Levinson: When I got really into physics in college it was so amazing and mind blowing, why would I be interested in sci-fi? This was the real thing.

Kaplan: I think you’ll find it rare that science fiction inspires the scientist. The scientist is obsessed with what’s true. These are the greatest puzzle of all time. You go after them. If you want to know the Truth, you don’t want a subjective answer. You want something real. What is true?

Your colleague Savas Dimopoulos mentions that he was drawn to science for this very reason, with his upbringing, because he was torn between two political theories in Turkey and Greece. He’s such a great character. There are a lot of great characters in the film but you dispel, a bit, the mystique of the “mad scientist.”

Levinson [laughing]: Our apologies.

You shoot a lot of this movie at Princeton, at the Institute of Advanced Study.

Kaplan: Yes, that’s where Nima is based out of.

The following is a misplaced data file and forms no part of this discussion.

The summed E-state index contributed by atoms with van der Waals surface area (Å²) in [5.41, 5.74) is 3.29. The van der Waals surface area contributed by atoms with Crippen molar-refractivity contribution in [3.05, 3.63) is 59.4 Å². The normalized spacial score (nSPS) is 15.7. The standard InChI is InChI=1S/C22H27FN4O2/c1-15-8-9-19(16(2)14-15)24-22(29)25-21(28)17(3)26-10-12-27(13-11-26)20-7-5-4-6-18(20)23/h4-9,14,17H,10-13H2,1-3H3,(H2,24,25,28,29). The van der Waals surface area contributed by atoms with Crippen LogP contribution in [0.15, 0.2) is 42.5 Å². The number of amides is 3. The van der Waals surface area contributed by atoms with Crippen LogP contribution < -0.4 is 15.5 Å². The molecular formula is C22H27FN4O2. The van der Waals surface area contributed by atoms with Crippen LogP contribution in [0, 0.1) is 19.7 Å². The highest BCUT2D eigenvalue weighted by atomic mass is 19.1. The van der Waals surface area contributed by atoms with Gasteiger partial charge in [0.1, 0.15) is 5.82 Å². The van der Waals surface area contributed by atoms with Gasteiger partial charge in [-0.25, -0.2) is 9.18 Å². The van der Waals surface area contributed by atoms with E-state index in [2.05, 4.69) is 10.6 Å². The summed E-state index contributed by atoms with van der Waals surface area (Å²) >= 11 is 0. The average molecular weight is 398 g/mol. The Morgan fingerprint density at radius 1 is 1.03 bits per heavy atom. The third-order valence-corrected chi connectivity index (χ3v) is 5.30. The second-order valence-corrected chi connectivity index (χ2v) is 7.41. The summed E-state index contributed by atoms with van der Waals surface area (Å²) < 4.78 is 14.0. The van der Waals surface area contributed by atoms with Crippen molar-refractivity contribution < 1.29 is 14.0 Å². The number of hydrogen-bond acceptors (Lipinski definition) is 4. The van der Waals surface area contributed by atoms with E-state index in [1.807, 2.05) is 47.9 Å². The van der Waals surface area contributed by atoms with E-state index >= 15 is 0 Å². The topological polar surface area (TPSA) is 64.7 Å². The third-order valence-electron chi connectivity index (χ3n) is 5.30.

And this is where Einstein was for much of his life. And he’s such an icon with his hair flying around, and so consumed with deep thought that he would forget to tie his shoes or find his way home. I don’t know if that’s apocryphal…

Kaplan: Well, I don’t know, maybe at the end of his life…

Okay, well it makes a nice story. Either way, here you are, and Nima, and you’re playing ping pong, you’re driving yourself to the web streaming at 3 am. You exist in the real world, you don’t just exist in your head with numbers. At this level of such brilliance are there people out there operating at such an elevation of thought that they can’t pour themselves a cup of tea?

Kaplan: Heh, well, you have to set up your life first. Even Einstein had seven outfits for the week labeled Monday through Sunday. You simplify your life so you don’t have to think of anything else. Nima is a little bonkers. He gets into troubles with cars and tickets and suspended licenses and houses that he doesn’t sell or forgets about. So, it’s true, we operate at different levels of proficiency in the rest of our lives than in our work.

Levinson: But he isn’t an absent minded professor. He’s personable and engaging. This is one of the main things we want to show in the film – to show the real physics and the real physicists. What you see in most films, fiction and non, is a stereotype of scientists. We have great people in this film, some we interviewed but didn’t include, and none are off-putting or obnoxious.